People often ask me, ‘Who made you the expert?’ to which I answer, ‘no one but experience’. By all means read as many books on neuroscience as you want and as many papers on infant psychology, but remember that the only true forge of a teacher is the classroom. What works in there is what works. I don’t claim expertise; I claim experience.

What to do:

1.Watch others. People who are a few curves ahead of you are the best guides to the path you’re on, though veterans are great for observing YOU.

2. Really think about what they do. Write down what worked and what didn’t. Reflect on structures and routines, body language, tone, content of lessons, seating plans. Have a chat with the teacher afterwards – about the lesson, not just the weather.

3. Try it yourself. Start with a few things you think you could do easily enough, then slide in more as the weeks progress. Some routines take a while to have an effect, so stick with them for a while.

4. Think about what’s working for you, and not for anyone else. Get others to observe you on an informal basis only. Ask for both barrels. Listen to it; don’t just ignore or mop it up. Listen, critically filter and discuss.

You will find that some things about behaviour management are universal: being a professional, being a subject expert, actively trying to be in charge, clear boundaries and consequences, repetition, relationships.

What I do to coach new teachers:

1. Observe the teacher for a full lesson. Take notes on nothing but behaviour and related issues.

2. Meet with the teacher ASAP for a feedback discussion. This has to be a discussion, not a one-way thing. The teacher must have the right to challenge or probe what I think, but tips and advice also need to be a big part of the meeting.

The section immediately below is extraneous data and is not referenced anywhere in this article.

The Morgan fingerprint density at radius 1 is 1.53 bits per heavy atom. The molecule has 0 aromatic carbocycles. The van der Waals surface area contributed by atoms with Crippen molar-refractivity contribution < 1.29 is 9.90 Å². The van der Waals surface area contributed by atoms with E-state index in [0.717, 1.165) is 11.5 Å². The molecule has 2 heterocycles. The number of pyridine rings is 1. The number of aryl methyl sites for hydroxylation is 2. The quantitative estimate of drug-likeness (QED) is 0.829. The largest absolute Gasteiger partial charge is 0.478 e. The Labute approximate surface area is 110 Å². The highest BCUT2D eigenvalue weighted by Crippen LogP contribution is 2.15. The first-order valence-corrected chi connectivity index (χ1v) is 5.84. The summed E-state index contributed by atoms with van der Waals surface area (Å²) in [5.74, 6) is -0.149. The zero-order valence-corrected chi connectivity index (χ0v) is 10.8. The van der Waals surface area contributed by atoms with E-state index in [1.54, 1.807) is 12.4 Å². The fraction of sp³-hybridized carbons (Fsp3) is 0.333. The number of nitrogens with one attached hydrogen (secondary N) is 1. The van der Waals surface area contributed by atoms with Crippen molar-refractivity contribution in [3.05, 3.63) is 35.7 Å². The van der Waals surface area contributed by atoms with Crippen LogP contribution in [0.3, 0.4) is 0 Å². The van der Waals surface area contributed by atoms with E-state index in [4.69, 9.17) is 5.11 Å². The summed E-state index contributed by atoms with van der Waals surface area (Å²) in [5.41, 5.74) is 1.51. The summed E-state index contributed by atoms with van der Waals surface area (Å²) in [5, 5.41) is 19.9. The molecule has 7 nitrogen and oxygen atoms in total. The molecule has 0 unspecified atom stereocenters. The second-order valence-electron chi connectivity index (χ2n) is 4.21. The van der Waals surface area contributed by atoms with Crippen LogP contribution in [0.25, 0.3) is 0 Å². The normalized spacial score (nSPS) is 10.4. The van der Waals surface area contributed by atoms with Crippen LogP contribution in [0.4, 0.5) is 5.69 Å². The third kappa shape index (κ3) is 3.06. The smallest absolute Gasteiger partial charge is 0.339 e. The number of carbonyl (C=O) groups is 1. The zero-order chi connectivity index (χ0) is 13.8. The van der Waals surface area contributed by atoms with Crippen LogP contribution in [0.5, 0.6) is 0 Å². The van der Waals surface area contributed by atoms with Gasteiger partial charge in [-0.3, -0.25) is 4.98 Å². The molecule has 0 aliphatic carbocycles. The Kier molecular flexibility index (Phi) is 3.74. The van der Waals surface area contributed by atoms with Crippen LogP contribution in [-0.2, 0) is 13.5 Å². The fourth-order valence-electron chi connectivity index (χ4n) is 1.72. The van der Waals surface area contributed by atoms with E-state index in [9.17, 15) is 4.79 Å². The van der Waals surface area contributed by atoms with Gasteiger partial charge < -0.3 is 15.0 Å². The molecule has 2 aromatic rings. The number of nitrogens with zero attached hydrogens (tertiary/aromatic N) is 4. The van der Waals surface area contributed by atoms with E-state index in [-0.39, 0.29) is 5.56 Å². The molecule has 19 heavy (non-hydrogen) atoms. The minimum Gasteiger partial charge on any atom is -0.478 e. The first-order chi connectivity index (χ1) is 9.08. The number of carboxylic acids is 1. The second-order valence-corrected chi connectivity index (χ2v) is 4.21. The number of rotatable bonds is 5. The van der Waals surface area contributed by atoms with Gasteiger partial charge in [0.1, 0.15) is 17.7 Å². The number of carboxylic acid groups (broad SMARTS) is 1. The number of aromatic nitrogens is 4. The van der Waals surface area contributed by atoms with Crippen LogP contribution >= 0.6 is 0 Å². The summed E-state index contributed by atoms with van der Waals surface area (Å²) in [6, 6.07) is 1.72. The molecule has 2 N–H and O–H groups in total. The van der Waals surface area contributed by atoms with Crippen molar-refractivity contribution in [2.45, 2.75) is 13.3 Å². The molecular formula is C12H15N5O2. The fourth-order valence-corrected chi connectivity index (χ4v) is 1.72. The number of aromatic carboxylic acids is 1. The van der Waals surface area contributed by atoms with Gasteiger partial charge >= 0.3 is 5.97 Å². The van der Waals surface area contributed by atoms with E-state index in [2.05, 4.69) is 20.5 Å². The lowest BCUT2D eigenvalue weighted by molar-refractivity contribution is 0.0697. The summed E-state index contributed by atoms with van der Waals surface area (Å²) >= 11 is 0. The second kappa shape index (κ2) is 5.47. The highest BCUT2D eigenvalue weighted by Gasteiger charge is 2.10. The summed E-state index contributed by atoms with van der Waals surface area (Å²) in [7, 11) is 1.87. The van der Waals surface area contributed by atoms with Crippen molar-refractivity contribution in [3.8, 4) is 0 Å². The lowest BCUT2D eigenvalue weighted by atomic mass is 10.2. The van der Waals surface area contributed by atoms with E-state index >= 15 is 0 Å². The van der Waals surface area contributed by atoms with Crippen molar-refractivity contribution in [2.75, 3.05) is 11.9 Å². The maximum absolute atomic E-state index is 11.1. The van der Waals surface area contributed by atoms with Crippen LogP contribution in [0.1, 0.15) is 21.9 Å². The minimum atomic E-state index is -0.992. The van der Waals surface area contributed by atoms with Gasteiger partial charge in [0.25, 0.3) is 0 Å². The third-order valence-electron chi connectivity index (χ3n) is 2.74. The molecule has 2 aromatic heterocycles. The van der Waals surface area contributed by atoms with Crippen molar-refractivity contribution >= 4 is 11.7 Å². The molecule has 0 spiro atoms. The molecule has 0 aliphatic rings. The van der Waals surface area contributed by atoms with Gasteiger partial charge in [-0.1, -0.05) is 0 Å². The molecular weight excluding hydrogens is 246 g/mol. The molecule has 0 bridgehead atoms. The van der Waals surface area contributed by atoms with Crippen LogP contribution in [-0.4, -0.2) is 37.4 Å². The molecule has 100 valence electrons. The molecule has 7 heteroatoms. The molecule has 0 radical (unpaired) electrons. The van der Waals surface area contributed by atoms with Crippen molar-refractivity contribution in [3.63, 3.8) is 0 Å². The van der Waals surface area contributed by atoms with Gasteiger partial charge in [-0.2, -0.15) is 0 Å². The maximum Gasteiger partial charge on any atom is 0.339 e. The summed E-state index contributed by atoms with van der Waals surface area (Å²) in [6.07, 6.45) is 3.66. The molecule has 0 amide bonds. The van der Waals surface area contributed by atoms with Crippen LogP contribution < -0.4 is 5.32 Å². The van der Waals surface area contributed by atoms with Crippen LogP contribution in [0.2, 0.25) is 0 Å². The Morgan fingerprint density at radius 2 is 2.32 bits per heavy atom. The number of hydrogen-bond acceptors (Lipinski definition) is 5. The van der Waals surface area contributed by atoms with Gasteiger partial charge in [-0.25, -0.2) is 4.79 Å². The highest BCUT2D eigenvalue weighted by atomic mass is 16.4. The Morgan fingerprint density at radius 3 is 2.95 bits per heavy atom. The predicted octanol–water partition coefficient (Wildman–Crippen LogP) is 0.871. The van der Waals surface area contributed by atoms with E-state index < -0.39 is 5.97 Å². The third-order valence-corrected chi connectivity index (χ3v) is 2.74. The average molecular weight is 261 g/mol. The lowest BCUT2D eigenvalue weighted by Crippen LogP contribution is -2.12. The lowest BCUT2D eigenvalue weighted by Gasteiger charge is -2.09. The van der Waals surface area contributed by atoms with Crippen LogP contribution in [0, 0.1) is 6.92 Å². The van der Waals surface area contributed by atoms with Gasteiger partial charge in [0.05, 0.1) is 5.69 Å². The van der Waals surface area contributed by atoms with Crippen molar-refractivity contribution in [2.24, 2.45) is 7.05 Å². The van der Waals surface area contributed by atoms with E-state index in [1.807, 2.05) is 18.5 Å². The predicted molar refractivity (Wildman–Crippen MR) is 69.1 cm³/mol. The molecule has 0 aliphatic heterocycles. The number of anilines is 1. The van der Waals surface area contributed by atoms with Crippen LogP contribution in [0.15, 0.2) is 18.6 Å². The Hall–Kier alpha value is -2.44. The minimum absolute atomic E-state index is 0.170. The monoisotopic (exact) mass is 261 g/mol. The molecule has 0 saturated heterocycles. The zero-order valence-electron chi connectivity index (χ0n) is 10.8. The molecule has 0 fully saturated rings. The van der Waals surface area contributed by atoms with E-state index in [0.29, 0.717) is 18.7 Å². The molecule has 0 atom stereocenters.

3. Perform a follow up observation a few weeks later, followed by another discussion, to see if anything has changed. At this stage I often film the lesson so that the teacher can see for themselves what goes on in their room. This is a powerful tool, although you sometimes need a strong will to sit through seeing yourself stutter and goof. I recommend it to everyone.

4. Take the class myself to see if I can do any better. This is a trick I picked up from Bill Rogers, the Australian behaviour guru-wallah. There’s no point pontificating if you can’t show that you can do it for yourself. So, I take the class and have the coached teacher observe me. This is also powerful and sobering for me.

5. Repeat as necessary.


Read more from Tom here on his blog, or follow him.


Command Respect

  • An older article I wrote for the TES when I still used the word respect :) How to be the role model in the room, and get the behaviour you want.

Are they Experienced?

  • Brilliant article by Stephen Bexley in the TES, investigating the people who scrutinise and assess us.

From the TES Behaviour Forum- needy children who take up all of your time

  • My (and others’) thoughts on making sure everyone gets your attention

I am the Law- do we even need rules in the room?

  • My discussion on why it’s important that you rule the roost, however imperceptibly.

Seating Plan- Tom Bennett

  • If you don’t have one, get this into your life, and feel the breeze on your knees. Isn’t that lovely?

Behaviour poster- Simon Haughton

  • A poster explaining the sequence of events that will happen if a child chooses to misbehave. Cute, and gets the message across

Teachers TV video on rewards and incentives

  • Because it’s not all about shouting at them

Working effectively with colleagues- Gererd Dixie

  • How to make sure that the teaching assistant works with you to your purpose.

Teaching Routines- Sue Cowley

  • The guv’nor’s video guide to establishing routine in the primary environment